The House Always Wins. Then Ed Thorp Came Along

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Ed Thorp used math to become the first person to beat the casinos at blackjack. Then he changed the way Wall Street thinks about investing.

Podcast from NPR below

Beat The Dealer – Ed Thorp

Professor Thorp presents the first accurate system for consistently winning the modern casino game, Blackjack. In this game — also known variously as “21,” “Van John,” “Pontoon,” “Vingt-et-un,” and “Ein-und-zwanzig” — the player can gain and keep a decided advantage over the house by relying on the strategy delineated here. This strategy, based on the mathematical theory of probability, was developed by Professor Thorp with the aid of an electronic computer. The essentials, consolidated in a few simple charts, can be understood and memorized easily by the average player. One of the charts shows how variations in casino rules influence the players chances and thus enable shim to select an advantageous casino. The presentation of the system readily lends itself to the rapid play normally encountered in casinos.

Also see Ed Thorp’s “newerish” book – A Man for All Markets: From Las Vegas to Wall Street, How I Beat the Dealer and the Market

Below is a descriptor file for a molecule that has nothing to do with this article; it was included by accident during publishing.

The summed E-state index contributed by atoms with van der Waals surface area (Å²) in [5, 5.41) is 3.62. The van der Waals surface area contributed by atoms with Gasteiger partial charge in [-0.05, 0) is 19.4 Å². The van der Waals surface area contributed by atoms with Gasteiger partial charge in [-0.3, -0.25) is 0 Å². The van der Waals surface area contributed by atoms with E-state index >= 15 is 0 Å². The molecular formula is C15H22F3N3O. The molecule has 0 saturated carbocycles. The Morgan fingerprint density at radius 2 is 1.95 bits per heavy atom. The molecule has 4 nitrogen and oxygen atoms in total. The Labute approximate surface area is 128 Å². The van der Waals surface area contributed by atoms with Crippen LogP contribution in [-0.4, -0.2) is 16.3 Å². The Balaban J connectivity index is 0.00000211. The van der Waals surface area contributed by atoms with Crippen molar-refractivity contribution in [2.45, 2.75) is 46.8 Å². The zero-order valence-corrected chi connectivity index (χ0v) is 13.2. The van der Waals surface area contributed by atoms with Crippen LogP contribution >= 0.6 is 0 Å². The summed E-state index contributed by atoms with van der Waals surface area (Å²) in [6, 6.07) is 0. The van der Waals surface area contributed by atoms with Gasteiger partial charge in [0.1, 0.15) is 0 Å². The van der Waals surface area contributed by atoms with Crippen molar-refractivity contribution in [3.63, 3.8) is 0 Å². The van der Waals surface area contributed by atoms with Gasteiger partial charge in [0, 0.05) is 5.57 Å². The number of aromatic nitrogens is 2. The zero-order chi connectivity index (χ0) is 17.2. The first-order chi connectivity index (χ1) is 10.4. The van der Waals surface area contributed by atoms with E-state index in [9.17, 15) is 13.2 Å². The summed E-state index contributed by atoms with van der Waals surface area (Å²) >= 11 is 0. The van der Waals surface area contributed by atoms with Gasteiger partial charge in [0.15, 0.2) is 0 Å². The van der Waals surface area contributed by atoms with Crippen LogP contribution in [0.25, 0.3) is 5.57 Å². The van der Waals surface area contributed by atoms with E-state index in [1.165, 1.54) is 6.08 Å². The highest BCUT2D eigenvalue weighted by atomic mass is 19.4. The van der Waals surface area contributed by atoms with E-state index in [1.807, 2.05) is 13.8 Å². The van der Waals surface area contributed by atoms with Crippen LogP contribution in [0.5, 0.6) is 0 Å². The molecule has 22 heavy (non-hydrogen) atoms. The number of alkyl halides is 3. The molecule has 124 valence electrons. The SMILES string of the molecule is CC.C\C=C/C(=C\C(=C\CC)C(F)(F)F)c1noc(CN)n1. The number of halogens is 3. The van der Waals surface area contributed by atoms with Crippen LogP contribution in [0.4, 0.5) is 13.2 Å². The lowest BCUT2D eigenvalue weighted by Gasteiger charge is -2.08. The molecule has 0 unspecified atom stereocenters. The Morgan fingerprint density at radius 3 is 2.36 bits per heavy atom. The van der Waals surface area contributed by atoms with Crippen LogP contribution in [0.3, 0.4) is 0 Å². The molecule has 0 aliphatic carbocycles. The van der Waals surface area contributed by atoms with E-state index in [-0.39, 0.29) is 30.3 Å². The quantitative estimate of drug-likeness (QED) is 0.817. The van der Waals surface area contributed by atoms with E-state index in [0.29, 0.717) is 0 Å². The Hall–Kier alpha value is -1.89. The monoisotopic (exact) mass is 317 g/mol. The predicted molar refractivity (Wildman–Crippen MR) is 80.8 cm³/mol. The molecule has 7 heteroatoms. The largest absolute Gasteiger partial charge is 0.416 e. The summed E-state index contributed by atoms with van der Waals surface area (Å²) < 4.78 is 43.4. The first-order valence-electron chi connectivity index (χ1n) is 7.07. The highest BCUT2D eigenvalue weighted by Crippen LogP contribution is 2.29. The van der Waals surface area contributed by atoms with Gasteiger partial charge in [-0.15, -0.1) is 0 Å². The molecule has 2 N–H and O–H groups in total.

The incredible true story of the card-counting mathematics professor who taught the world how to beat the dealer and, as the first of the great quantitative investors, ushered in a revolution on Wall Street.

A child of the Great Depression, legendary mathematician Edward O. Thorp invented card counting, proving the seemingly impossible: that you could beat the dealer at the blackjack table. As a result he launched a gambling renaissance. His remarkable success—and mathematically unassailable method—caused such an uproar that casinos altered the rules of the game to thwart him and the legions he inspired. They barred him from their premises, even put his life in jeopardy. Nonetheless, gambling was forever changed.

Thereafter, Thorp shifted his sights to “the biggest casino in the world”: Wall Street. Devising and then deploying mathematical formulas to beat the market, Thorp ushered in the era of quantitative finance we live in today. Along the way, the so-called godfather of the quants played bridge with Warren Buffett, crossed swords with a young Rudy Giuliani, detected the Bernie Madoff scheme, and, to beat the game of roulette, invented, with Claude Shannon, the world’s first wearable computer.

Here, for the first time, Thorp tells the story of what he did, how he did it, his passions and motivations, and the curiosity that has always driven him to disregard conventional wisdom and devise game-changing solutions to seemingly insoluble problems. An intellectual thrill ride, replete with practical wisdom that can guide us all in uncertain financial waters, A Man for All Markets is an instant classic—a book that challenges its readers to think logically about a seemingly irrational world.


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